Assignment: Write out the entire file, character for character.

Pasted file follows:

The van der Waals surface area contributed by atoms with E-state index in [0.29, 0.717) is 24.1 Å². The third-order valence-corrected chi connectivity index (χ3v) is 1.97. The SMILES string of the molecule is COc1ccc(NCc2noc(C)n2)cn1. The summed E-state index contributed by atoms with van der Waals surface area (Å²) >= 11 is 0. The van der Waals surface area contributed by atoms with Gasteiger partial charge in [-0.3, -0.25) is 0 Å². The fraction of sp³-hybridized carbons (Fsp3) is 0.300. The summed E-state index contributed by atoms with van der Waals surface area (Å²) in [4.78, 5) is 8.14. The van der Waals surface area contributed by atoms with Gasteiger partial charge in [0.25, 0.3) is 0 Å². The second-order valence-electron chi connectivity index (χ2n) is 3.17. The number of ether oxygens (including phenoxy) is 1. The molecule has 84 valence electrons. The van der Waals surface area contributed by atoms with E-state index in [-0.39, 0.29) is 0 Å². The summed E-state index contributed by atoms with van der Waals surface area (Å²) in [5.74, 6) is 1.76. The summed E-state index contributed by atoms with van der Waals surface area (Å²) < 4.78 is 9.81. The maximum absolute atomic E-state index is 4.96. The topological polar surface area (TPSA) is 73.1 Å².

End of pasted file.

The van der Waals surface area contributed by atoms with E-state index in [0.29, 0.717) is 24.1 Å². The third-order valence-corrected chi connectivity index (χ3v) is 1.97. The SMILES string of the molecule is COc1ccc(NCc2noc(C)n2)cn1. The summed E-state index contributed by atoms with van der Waals surface area (Å²) >= 11 is 0. The van der Waals surface area contributed by atoms with Gasteiger partial charge in [-0.3, -0.25) is 0 Å². The fraction of sp³-hybridized carbons (Fsp3) is 0.300. The summed E-state index contributed by atoms with van der Waals surface area (Å²) in [4.78, 5) is 8.14. The van der Waals surface area contributed by atoms with Gasteiger partial charge in [0.25, 0.3) is 0 Å². The second-order valence-electron chi connectivity index (χ2n) is 3.17. The number of ether oxygens (including phenoxy) is 1. The molecule has 84 valence electrons. The van der Waals surface area contributed by atoms with E-state index in [-0.39, 0.29) is 0 Å². The summed E-state index contributed by atoms with van der Waals surface area (Å²) in [5.74, 6) is 1.76. The summed E-state index contributed by atoms with van der Waals surface area (Å²) < 4.78 is 9.81. The maximum absolute atomic E-state index is 4.96. The topological polar surface area (TPSA) is 73.1 Å².